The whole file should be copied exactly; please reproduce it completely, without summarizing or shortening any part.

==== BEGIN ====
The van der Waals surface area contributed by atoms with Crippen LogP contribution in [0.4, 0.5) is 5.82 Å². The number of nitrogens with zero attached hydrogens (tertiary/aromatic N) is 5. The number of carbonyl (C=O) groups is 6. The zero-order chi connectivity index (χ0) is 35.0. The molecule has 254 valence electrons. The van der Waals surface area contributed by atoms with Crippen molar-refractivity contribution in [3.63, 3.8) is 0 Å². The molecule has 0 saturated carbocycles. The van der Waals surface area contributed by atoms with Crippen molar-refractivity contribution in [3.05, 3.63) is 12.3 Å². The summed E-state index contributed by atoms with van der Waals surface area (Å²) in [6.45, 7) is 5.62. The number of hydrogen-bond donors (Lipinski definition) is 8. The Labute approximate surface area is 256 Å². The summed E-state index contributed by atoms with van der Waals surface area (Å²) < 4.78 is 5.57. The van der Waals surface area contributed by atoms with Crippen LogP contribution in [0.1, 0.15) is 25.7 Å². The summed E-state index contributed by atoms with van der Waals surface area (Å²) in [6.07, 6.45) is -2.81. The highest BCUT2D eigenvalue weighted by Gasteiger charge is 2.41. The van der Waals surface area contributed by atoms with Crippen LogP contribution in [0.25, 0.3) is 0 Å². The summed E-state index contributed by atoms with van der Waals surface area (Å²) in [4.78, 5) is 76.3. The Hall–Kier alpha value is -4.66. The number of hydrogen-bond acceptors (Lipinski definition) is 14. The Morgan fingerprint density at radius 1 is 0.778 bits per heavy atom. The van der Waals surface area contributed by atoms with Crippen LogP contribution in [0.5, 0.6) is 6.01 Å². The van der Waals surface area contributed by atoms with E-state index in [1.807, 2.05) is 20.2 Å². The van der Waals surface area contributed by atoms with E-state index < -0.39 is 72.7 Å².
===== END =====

The van der Waals surface area contributed by atoms with Crippen LogP contribution in [0.4, 0.5) is 5.82 Å². The number of nitrogens with zero attached hydrogens (tertiary/aromatic N) is 5. The number of carbonyl (C=O) groups is 6. The zero-order chi connectivity index (χ0) is 35.0. The molecule has 254 valence electrons. The van der Waals surface area contributed by atoms with Crippen molar-refractivity contribution in [3.63, 3.8) is 0 Å². The molecule has 0 saturated carbocycles. The van der Waals surface area contributed by atoms with Crippen molar-refractivity contribution in [3.05, 3.63) is 12.3 Å². The summed E-state index contributed by atoms with van der Waals surface area (Å²) in [6.45, 7) is 5.62. The number of hydrogen-bond donors (Lipinski definition) is 8. The Labute approximate surface area is 256 Å². The summed E-state index contributed by atoms with van der Waals surface area (Å²) < 4.78 is 5.57. The van der Waals surface area contributed by atoms with Crippen LogP contribution in [0.1, 0.15) is 25.7 Å². The summed E-state index contributed by atoms with van der Waals surface area (Å²) in [6.07, 6.45) is -2.81. The highest BCUT2D eigenvalue weighted by Gasteiger charge is 2.41. The van der Waals surface area contributed by atoms with Crippen LogP contribution in [0.25, 0.3) is 0 Å². The summed E-state index contributed by atoms with van der Waals surface area (Å²) in [4.78, 5) is 76.3. The Hall–Kier alpha value is -4.66. The number of hydrogen-bond acceptors (Lipinski definition) is 14. The Morgan fingerprint density at radius 1 is 0.778 bits per heavy atom. The van der Waals surface area contributed by atoms with Crippen LogP contribution in [0.5, 0.6) is 6.01 Å². The van der Waals surface area contributed by atoms with E-state index in [1.807, 2.05) is 20.2 Å². The van der Waals surface area contributed by atoms with E-state index < -0.39 is 72.7 Å².